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Trump Says His Misleading Coronavirus Comments Were Meant To Show 'Strength'

President Trump on Thursday denies that his comments downplaying the severity of the coronavirus to the American public were a "lie."
Drew Angerer
Getty Images
President Trump on Thursday denies that his comments downplaying the severity of the coronavirus to the American public were a "lie."

President Trump on Thursday defended his decision to mislead the public about the deadliness of the coronavirus as documented in Bob Woodward's new book, declining to call his misstatements about the virus and its spread a "lie" and saying he needed to show "strength" in the face of the crisis.

"I want to show a level of confidence, and I want to show strength as a leader, and I want to show our country is going to be fine one way or another," Trump said at a news conference.

"There is no lie here. What we're doing is we're leading," he said, insisting that America is "rounding the final turn" of the pandemic and that the nation had done "much, much better than the European Union" in its response to the virus. The U.S. not only hasone of the highest coronavirus death rates in the world, but it also has a higher rate of infection than most EU member states.

Trump's remarks came a day after the media reported excerpts from Woodward's new book, Rage, which details the president's earlier than publicly acknowledged understanding of the lethality of the virus and its airborne spread. The president used the occasion not only to push back against criticism that he lied but also against the journalist whose work has led to additional scrutiny of what the president knew about the virus and when he knew it.

When pressed on why he didn't alert the public sooner, Trump said: "I don't want to jump up and down and start screaming, 'Death! Death!' "

"People knew it was airborne," he said, pointing to early reports out of China about the way the virus spread among people. "Everybody knew it was airborne."

One question that has emerged among the revelations is why Trump gave 17 on-the-record interviews to Woodward, whose work at The Washington Posthelped lead to the resignation of President Richard Nixon, and whose subsequent books have skewered Democratic and Republican administrations alike.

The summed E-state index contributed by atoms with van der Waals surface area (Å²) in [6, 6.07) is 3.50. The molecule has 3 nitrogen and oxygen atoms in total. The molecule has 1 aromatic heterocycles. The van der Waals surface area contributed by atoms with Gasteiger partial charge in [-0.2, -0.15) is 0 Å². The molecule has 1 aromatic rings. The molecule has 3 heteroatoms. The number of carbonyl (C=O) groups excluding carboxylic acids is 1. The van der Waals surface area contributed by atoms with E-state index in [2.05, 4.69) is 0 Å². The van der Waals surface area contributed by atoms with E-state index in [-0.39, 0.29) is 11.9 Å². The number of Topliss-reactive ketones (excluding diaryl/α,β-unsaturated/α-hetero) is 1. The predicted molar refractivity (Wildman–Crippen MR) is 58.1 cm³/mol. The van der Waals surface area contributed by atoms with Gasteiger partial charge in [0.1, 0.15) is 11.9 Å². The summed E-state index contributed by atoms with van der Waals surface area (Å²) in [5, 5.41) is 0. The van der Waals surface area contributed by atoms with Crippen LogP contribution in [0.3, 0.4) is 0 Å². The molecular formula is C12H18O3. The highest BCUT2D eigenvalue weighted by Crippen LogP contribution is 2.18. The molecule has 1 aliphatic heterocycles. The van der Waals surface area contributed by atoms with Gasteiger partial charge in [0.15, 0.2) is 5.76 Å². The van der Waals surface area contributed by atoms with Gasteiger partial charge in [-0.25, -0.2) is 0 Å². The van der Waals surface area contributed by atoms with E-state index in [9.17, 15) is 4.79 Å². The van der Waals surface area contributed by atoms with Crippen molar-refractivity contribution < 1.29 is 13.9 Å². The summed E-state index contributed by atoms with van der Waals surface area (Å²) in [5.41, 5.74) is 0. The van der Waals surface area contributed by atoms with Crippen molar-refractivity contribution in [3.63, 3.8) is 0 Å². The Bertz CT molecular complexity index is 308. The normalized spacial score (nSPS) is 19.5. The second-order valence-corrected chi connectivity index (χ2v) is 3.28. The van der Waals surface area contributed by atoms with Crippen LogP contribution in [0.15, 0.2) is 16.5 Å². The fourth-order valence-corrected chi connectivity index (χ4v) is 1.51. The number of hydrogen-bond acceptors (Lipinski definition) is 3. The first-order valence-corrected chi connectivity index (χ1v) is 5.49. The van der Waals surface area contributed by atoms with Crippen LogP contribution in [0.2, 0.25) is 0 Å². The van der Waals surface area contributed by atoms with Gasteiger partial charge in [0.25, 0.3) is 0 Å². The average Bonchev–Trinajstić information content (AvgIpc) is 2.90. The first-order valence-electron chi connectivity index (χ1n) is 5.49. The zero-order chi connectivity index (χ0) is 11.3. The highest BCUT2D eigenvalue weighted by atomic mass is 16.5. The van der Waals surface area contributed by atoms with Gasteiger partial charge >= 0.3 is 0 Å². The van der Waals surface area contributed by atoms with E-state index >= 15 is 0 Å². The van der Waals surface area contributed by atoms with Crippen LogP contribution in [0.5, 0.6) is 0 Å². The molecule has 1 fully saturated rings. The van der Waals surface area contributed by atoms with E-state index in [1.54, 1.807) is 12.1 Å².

Trump said he talked to Woodward "out of curiosity," adding that the journalist should have "immediately gone to the authorities" if he felt that Trump was downplaying the virus.

Woodward, who has faced criticism for not revealing more quickly the contradictory nature of the president's private and public remarks, writes in Rage that Trump said in a recorded Feb. 7 conversation: "You just breathe the air and that's how it's passed. And so that's a very tricky one. That's a very delicate one. It's also more deadly than even your strenuous flu."

Days later, Trump told supporters at a New Hampshire campaign rally: "Looks like by April, you know, in theory, when it gets a little warmer, it miraculously goes away." Later that month, Trump tweeted that the virus was "very much under control in the USA."

Even weeks later, Trump would go on to compare the coronavirus to the seasonal flu, saying in a Fox News interview, "We've never closed down the country for the flu."

Despite his private awareness of the virus's deadliness, Trump long declined to embrace expert advice on wearing face masks while in public and has in recent weeks relaunched a robust election campaign schedule that includes tightly packed outdoor rallies of thousands of supporters.

At a recent New Hampshire campaign rally, when Trump supporters in the heavily mask-less crowd were asked in an announcement to don masks, attendees booed.

So far, more than 190,000 Americans have been killed by the virus.

Copyright 2021 NPR. To see more, visit https://www.npr.org.

Alana Wise joined WAMU in September 2018 as the 2018-2020 Audion Reporting Fellow for . Selected as one of 10 recipients nationwide of the Audion Reporting Fellowship, Alana works in the WAMU newsroom as part of a national reporting project and is spending two years focusing on the impact of guns in the Washington region.
Alana Wise
Alana Wise is a politics reporter on the Washington desk at NPR.